I grab it and shove it down on my head. Dignity restored, I let people pull me from the car. As I wait for the cops (the guy who plowed into me had only managed to get his car a half block, then he took off running. I learned later, the car had been stolen), I talk to the onlookers, or as I prefer to think of them, my defense witnesses, and get the whole story.

A woman at the bus stop, who happened to be an epileptic, saw my wig fly off, and thought it was my head. The screams I’d heard as my wig bounced around the intersection were hers. “The head! The head!” The woman then had a grand mal seizure. Hence the ambulance.

I noticed as I talked to the cops and the tow truck driver and my witnesses that people were looking at me very strangely and not getting any too close.

When I got home, I looked in the mirror ... and there I was, long gray hair sticking out all around my head, with the brown wig perched precariously on top ... backwards! ... with tread marks on it !!

To this day, I still make three right turns to avoid making one left turn at that intersection.

Saturday, August 16, 2008

Putting the Hell in Health Care

The worst thing about ALS so far is the paperwork.

Actually, that’s a bald-faced lie, but it makes a good lede. The real worsts, alphabetically, include cramps; dementia; drooling; fatigue; muscle atrophy; not being able to breathe, speak, or swallow normally; and twitches hither and thither.

But paperwork does make it into the top-40 annoyances. I have now accumulated five case managers, all busily managing my case for different purposes, and there are two more looming on the horizon, as soon as I can work them into my dance card. In the last two months, I have filled out more forms than H&R Block does in a year.

It seems that in the 21st century, you can’t just get sick any more and lie around complaining about how lousy you feel. Now you have to explain yourself to a lot of random strangers.

Among my current symptoms, I think dementia has the most potential for fun, but for now, let’s talk talking. In particular, talking with health-care providers who do not speak or understand English very well. Not that I’m judging them harshly for this, because, basically, I do not speak English any more, either. And unlike me, they’re going to get better and better at it. I’m just saying . . .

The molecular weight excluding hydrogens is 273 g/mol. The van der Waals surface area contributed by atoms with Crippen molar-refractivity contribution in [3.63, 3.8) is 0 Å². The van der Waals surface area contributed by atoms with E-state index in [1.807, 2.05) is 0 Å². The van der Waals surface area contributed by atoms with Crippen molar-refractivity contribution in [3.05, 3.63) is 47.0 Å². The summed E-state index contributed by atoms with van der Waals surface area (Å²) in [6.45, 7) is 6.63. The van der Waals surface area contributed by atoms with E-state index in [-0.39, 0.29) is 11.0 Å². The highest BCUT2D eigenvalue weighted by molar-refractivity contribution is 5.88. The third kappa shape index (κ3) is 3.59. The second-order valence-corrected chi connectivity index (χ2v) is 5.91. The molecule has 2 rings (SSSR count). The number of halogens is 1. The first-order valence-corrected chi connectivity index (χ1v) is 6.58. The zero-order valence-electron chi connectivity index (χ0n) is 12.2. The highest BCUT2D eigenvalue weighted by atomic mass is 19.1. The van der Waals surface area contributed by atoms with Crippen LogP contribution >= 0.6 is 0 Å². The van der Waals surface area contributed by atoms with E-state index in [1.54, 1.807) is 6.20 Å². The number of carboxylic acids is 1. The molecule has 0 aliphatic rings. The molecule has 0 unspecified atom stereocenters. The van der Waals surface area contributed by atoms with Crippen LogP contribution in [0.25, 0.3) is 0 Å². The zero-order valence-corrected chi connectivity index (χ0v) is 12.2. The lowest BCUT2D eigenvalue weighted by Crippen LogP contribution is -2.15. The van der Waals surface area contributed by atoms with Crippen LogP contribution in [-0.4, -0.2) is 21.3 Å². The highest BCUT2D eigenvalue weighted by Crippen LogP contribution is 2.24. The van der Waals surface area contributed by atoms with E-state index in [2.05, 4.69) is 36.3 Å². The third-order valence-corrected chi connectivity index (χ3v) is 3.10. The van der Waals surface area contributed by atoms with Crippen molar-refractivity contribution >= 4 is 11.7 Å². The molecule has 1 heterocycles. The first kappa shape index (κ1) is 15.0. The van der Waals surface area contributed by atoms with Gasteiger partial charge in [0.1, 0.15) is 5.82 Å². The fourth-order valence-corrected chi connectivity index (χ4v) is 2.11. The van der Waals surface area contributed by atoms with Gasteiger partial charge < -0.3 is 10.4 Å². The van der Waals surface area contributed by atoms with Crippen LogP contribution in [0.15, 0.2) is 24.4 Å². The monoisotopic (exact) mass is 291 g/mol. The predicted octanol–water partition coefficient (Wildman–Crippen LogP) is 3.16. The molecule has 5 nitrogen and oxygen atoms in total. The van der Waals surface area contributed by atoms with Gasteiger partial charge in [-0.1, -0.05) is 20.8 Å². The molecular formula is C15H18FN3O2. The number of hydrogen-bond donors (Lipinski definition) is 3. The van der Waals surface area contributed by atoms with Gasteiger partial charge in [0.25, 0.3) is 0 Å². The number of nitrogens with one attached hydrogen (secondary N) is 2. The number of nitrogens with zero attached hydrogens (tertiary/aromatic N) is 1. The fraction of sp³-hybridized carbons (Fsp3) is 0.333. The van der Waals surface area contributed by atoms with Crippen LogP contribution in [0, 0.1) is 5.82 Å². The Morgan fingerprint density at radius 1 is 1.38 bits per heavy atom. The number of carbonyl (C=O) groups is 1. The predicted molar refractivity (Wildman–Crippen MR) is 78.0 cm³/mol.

My speech is pretty much kaput and my voice is going fast, but I can still gurgle things out loud as long as there are no consonants involved. I wish I could speak clearly for just 20 minutes a week to take care of essential phone calls, but I know that even if that wish were granted and I called someone I needed desperately to talk to, I’d probably just be put on hold.

Here is a verbatim transcript of a phone call yesterday. I believe the caller was Russian, but I’m not too good at sorting out accents. Anyway, she was a newly hatched English speaker from somewhere.

Phone rings.

Hello? (In Beth Speak, this comes out “ehh owe?”)

Home Health Care Provider From Hell: Hi, this is XXXX, and I’m with XXX Home Health Care. Our nurse will come to see you this afternoon about 5 p.m.

(Surprised pause. I didn’t know I had a nurse.)

HHCPFH: Hello? Hello?

Yes, hello.

HHCPFH: Hi, this is XXXX, and I’m with XXX Home Health Care. Our nurse will come to see you this afternoon about 5 p.m.

That’s no good. We won’t be here.

HHCPFH: Where will you be?

Excuse me?

HHCPFH: Where are you going?

(long pause) Out.

HHCPFH: You won’t be there?

HHCPFH: When you do want us to come?

Uh ... how about Monday, early afternoon. (Beth Speak: “Uh, how uh but mun ay, ur eee af er nune?)

HHCPFH: Thursday?

No, Monday.

HHCPFH: You don’t want us to come today?

No, we won’t be here.

HHCPFH: You’ll be gone till Monday?

No, we’ll be gone this afternoon.

HHCPFH: You’ll be gone tomorrow? You won’t be home?

No, we’ll be home tomorrow.

HHCPFH: We can come tomorrow.

No, please come on Monday.

HHCPFH: You don’t want us to come tomorrow?

No, I want you to come on Monday.

HHCPFH: What time?

Early afternoon.

HHCPFH: OK, we’ll be there between 5 and 5:30.

No, early afternoon.

HHCPFH: Thursday afternoon?

No, Monday afternoon.

HHCPFH: OK, Monday, 5 o’clock.

No, early. EARLY. (Beth Speak: UR EEE!!)

HHCPFH: Thursday?


HHCPFH: Monday?


HHCPFH: What time?


HHCPFH: OK. We’ll be there at 5 o’clock.


HHCPFH: Why don’t you want us to come at 5?

It’s not a good time for me.

HHCPFH: What time do you want us to come?

(Long pause. Clearly, the concept of “early afternoon” is not ringing any bells with this woman. I think furiously: What words am I still able to pronouce that she might understand?)


HHCPFH: Hello? Are you there? Hello?

I'm here.

HHCPFH: When do you want us to come?

Monday, 1 p.m.

HHCPFH: OK, Monday. What time?